E. Pluribus Unum

If you care about separation of church and state, though the number of people who do appears to be shrinking, please sign this petition to restore our nation’s motto and to remove the McCarthy era addition to the pledge of allegiance.

From the petition text:

Congress undermined American unity in 1954 when it added “Under God” to our Pledge of Allegiance and again in 1956 when it replaced our 175 year old national motto, E Pluribus Unum (“Out Of Many, One”), with “In God We Trust”, thus demoting to an implied outsider status the agnostics, atheists, deists, polytheists and other citizens who do not ascribe to this theology. Ideological contention is a necessary and desired result of the freedoms that are the real source of our unity and strength. These laws, by claiming that our unity rests on disregarding the reality of such sincere individual disagreement, are self-defeating.

E. Pluribus Unum — Out Of Many, One

Thanks to Overcaffeinated for the tip.

For those who wish to go beyond this one petition, consider checking out the Freedom From Religion Foundation.

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6 Responses to E. Pluribus Unum

  1. Kerry Ann says:

    I surfed across your blog today and I came to appreciate what you have here. I have added you to my Humor Blog blogroll and was wondering if you might add me to yours? Either way, thanks for the great experience of visiting your site and hope you enjoy mine. Thanks Kerry Ann

  2. Hi Kerry Ann,

    Thanks for stopping by. It looks like you have some good videos on your site. I’ll stop by again when I have time to watch them.

  3. Greg says:

    Thanks for bringing attention to this Scott. I personally believe in God, and also believe that no person in any office be it public or not, can completely disconnect their belief system from influencing how they do their job. On the other hand, I see the general principle of separation of church and state to be a good one.

    We are all forced to be under some government, and as such no government has a right to dictate to an individual what they should believe – they should be neutral. Certainly using such exclusive language in the nation’s Pledge of Allegiance is unacceptable.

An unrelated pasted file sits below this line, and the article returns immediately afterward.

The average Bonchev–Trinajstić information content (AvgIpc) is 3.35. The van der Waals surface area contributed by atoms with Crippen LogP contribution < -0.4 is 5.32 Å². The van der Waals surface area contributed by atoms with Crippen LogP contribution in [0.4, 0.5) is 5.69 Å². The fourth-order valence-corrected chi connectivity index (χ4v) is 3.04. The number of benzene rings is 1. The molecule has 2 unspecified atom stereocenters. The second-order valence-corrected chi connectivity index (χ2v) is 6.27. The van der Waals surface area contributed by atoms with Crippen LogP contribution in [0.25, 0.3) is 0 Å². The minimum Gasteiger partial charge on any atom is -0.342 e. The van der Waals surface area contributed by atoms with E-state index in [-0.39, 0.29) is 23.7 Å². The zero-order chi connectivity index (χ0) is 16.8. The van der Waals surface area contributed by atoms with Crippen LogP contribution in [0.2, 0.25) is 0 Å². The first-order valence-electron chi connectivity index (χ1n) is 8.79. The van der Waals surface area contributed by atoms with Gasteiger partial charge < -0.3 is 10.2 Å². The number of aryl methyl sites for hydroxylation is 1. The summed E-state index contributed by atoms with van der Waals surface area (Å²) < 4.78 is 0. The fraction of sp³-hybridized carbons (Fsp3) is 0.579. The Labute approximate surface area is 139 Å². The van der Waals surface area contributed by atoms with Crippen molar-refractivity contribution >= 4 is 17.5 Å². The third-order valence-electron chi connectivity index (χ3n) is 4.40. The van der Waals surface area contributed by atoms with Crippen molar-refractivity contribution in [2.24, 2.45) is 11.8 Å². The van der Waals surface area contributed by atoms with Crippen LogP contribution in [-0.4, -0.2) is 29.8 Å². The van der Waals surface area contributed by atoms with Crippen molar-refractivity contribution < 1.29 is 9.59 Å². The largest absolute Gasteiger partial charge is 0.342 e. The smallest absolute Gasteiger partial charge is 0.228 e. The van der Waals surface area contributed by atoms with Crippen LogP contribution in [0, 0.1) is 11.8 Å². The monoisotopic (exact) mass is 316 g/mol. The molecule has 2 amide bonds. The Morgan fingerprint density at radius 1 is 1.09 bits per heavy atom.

I see an interesting link here: I have a choice as to whether I join any given church (or any organisation, really). Following from that, no church of which I’m _not_ a member, has any right to dictate said belief or practice. I don’t see an obvious link to use of exclusive language, but it’s interesting nonetheless.

  4. Greg,

    It is a surprisingly great pleasure to me to read that there are still believers who recognize the need to keep belief out of government to the best of our ability. I know of a few others who feel this way.

    Unfortunately, there is a large and vocal group (hopefully still a minority) who want to insert religion into our government.

    I find it interesting that Jefferson’s letter to the Danbury Baptists in which he describes the first amendment as “building a wall of separation between Church & State” was originally intended to reassure religious individuals that their right to worship in their particular way will be protected.

    Today, it seems that many people do not realize that if they advocate a state religion and the religion chosen as the state religion is not their particular sect, they will be forced to worship differently than they do today. For Catholics, this may mean the abolishment of the rites of communion. For various sects of Protestants, it may mean that they are forced, against their will, to partake in communion and to worship at altars that some sects believe to be graven images.

    For members of any non-Christian faith, establishment of any form of Christianity would be a disaster.

    And, of course, things would be even worse for those of no faith at all. Already, atheists are the single least respected group in the nation. Any establishment of religion will only make matters worse.

    Thank you for sharing your well reasoned viewpoint.

  5. Greg says:

    I think there is a bit of an awakening going on about this stuff – i.e. that Christianity is not an earthly empire in which the ‘yield or be slain (or marginalised or ostracised or…)’ mentality holds any sanity. I’m rather fond of some of the writings of Jim Wallis, of Sojourners et al. Of course, the Christian Right is pounding on him too.

    There are ignorant, loud people on both sides of any contentious issue. It’s the quieter ones that often have more useful things to say. I reckon blogs are an excellent way for people to quietly have their say, without having to grab news headlines.

    I do like that you simply gave a link to the petition and let readers make up their own mind on the issue. Even the FFRF site which seems to stay mostly on topic, has some – hopefully unintentional – misinformation, just as I’m sure do many sites promoting Christendom.

  6. Hi Greg,

    I’m glad you checked out the FFRF site. I’m a bit curious though about the misinformation. I’m sure no site is perfect. I would like an example or two of what in particular you believe to be incorrect though.

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